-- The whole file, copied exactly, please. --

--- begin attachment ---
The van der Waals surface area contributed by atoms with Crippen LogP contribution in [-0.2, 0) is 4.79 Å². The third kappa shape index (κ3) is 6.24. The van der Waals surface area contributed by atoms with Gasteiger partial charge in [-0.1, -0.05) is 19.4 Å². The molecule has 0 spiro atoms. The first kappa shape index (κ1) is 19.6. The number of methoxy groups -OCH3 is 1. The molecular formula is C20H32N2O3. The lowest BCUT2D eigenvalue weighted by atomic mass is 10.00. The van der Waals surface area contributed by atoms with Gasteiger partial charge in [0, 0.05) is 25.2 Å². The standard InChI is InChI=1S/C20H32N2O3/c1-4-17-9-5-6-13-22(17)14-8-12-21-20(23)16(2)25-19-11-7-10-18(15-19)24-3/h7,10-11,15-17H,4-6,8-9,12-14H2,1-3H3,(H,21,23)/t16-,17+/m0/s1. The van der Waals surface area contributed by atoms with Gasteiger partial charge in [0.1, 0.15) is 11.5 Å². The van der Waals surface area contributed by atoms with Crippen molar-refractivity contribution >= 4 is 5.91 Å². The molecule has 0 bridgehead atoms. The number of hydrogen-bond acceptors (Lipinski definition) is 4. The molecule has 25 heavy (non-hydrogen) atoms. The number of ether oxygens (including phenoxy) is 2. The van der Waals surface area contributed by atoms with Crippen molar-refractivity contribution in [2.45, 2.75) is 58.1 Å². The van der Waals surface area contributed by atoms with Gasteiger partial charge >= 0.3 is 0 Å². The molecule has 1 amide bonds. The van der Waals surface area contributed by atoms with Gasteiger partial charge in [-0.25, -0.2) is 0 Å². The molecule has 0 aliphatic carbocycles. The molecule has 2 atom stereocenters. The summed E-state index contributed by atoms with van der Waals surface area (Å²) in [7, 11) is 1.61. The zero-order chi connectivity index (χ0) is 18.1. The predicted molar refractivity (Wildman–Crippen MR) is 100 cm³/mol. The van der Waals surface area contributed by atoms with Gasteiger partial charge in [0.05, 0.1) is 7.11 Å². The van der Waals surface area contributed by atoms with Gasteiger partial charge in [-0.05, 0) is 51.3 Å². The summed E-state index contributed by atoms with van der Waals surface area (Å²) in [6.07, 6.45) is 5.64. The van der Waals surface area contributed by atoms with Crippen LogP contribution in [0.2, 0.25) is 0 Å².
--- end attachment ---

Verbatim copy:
The van der Waals surface area contributed by atoms with Crippen LogP contribution in [-0.2, 0) is 4.79 Å². The third kappa shape index (κ3) is 6.24. The van der Waals surface area contributed by atoms with Gasteiger partial charge in [-0.1, -0.05) is 19.4 Å². The molecule has 0 spiro atoms. The first kappa shape index (κ1) is 19.6. The number of methoxy groups -OCH3 is 1. The molecular formula is C20H32N2O3. The lowest BCUT2D eigenvalue weighted by atomic mass is 10.00. The van der Waals surface area contributed by atoms with Gasteiger partial charge in [0, 0.05) is 25.2 Å². The standard InChI is InChI=1S/C20H32N2O3/c1-4-17-9-5-6-13-22(17)14-8-12-21-20(23)16(2)25-19-11-7-10-18(15-19)24-3/h7,10-11,15-17H,4-6,8-9,12-14H2,1-3H3,(H,21,23)/t16-,17+/m0/s1. The van der Waals surface area contributed by atoms with Gasteiger partial charge in [0.1, 0.15) is 11.5 Å². The van der Waals surface area contributed by atoms with Crippen molar-refractivity contribution >= 4 is 5.91 Å². The molecule has 0 bridgehead atoms. The number of hydrogen-bond acceptors (Lipinski definition) is 4. The molecule has 25 heavy (non-hydrogen) atoms. The number of ether oxygens (including phenoxy) is 2. The van der Waals surface area contributed by atoms with Crippen molar-refractivity contribution in [2.45, 2.75) is 58.1 Å². The van der Waals surface area contributed by atoms with Gasteiger partial charge >= 0.3 is 0 Å². The molecule has 1 amide bonds. The van der Waals surface area contributed by atoms with Gasteiger partial charge in [-0.25, -0.2) is 0 Å². The molecule has 0 aliphatic carbocycles. The molecule has 2 atom stereocenters. The summed E-state index contributed by atoms with van der Waals surface area (Å²) in [7, 11) is 1.61. The zero-order chi connectivity index (χ0) is 18.1. The predicted molar refractivity (Wildman–Crippen MR) is 100 cm³/mol. The van der Waals surface area contributed by atoms with Gasteiger partial charge in [0.05, 0.1) is 7.11 Å². The van der Waals surface area contributed by atoms with Gasteiger partial charge in [-0.05, 0) is 51.3 Å². The summed E-state index contributed by atoms with van der Waals surface area (Å²) in [6.07, 6.45) is 5.64. The van der Waals surface area contributed by atoms with Crippen LogP contribution in [0.2, 0.25) is 0 Å².